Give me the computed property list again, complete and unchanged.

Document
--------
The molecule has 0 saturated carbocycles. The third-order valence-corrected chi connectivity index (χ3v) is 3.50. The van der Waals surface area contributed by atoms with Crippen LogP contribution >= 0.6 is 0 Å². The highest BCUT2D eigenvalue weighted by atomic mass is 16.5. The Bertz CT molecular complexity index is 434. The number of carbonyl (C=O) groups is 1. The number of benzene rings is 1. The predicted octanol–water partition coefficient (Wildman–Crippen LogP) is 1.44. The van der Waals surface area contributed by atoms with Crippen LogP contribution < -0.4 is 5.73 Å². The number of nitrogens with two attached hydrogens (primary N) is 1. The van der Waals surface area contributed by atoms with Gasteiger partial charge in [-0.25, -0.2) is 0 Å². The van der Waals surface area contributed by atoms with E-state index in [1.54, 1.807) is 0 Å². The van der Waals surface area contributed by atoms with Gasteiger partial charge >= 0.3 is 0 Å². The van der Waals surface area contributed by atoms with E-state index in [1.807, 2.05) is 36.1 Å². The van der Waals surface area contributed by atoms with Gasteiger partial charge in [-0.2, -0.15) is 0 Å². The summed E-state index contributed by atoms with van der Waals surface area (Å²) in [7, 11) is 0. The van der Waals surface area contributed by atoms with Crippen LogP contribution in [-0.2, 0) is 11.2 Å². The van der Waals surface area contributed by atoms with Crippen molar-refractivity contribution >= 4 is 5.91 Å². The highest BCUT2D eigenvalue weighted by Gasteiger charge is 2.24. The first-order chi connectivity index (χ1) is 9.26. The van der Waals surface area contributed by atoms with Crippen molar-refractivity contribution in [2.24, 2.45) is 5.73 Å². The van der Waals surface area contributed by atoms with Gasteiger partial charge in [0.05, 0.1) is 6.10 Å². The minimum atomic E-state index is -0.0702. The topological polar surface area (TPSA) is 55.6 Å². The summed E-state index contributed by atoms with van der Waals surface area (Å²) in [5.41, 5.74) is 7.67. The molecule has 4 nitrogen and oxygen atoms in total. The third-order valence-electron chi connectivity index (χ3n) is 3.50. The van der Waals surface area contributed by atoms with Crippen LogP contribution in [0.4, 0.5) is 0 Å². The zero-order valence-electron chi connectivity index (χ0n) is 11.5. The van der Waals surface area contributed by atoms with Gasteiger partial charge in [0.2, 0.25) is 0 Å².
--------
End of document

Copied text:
The molecule has 0 saturated carbocycles. The third-order valence-corrected chi connectivity index (χ3v) is 3.50. The van der Waals surface area contributed by atoms with Crippen LogP contribution >= 0.6 is 0 Å². The highest BCUT2D eigenvalue weighted by atomic mass is 16.5. The Bertz CT molecular complexity index is 434. The number of carbonyl (C=O) groups is 1. The number of benzene rings is 1. The predicted octanol–water partition coefficient (Wildman–Crippen LogP) is 1.44. The van der Waals surface area contributed by atoms with Crippen LogP contribution < -0.4 is 5.73 Å². The number of nitrogens with two attached hydrogens (primary N) is 1. The van der Waals surface area contributed by atoms with Gasteiger partial charge in [-0.25, -0.2) is 0 Å². The van der Waals surface area contributed by atoms with E-state index in [1.54, 1.807) is 0 Å². The van der Waals surface area contributed by atoms with Gasteiger partial charge >= 0.3 is 0 Å². The van der Waals surface area contributed by atoms with E-state index in [1.807, 2.05) is 36.1 Å². The van der Waals surface area contributed by atoms with Gasteiger partial charge in [-0.2, -0.15) is 0 Å². The summed E-state index contributed by atoms with van der Waals surface area (Å²) in [7, 11) is 0. The van der Waals surface area contributed by atoms with Crippen LogP contribution in [-0.2, 0) is 11.2 Å². The van der Waals surface area contributed by atoms with Crippen molar-refractivity contribution >= 4 is 5.91 Å². The highest BCUT2D eigenvalue weighted by Gasteiger charge is 2.24. The first-order chi connectivity index (χ1) is 9.26. The van der Waals surface area contributed by atoms with Crippen molar-refractivity contribution in [2.24, 2.45) is 5.73 Å². The van der Waals surface area contributed by atoms with Gasteiger partial charge in [0.05, 0.1) is 6.10 Å². The minimum atomic E-state index is -0.0702. The topological polar surface area (TPSA) is 55.6 Å². The summed E-state index contributed by atoms with van der Waals surface area (Å²) in [5.41, 5.74) is 7.67. The molecule has 4 nitrogen and oxygen atoms in total. The third-order valence-electron chi connectivity index (χ3n) is 3.50. The van der Waals surface area contributed by atoms with Crippen LogP contribution in [0.4, 0.5) is 0 Å². The zero-order valence-electron chi connectivity index (χ0n) is 11.5. The van der Waals surface area contributed by atoms with Gasteiger partial charge in [0.2, 0.25) is 0 Å².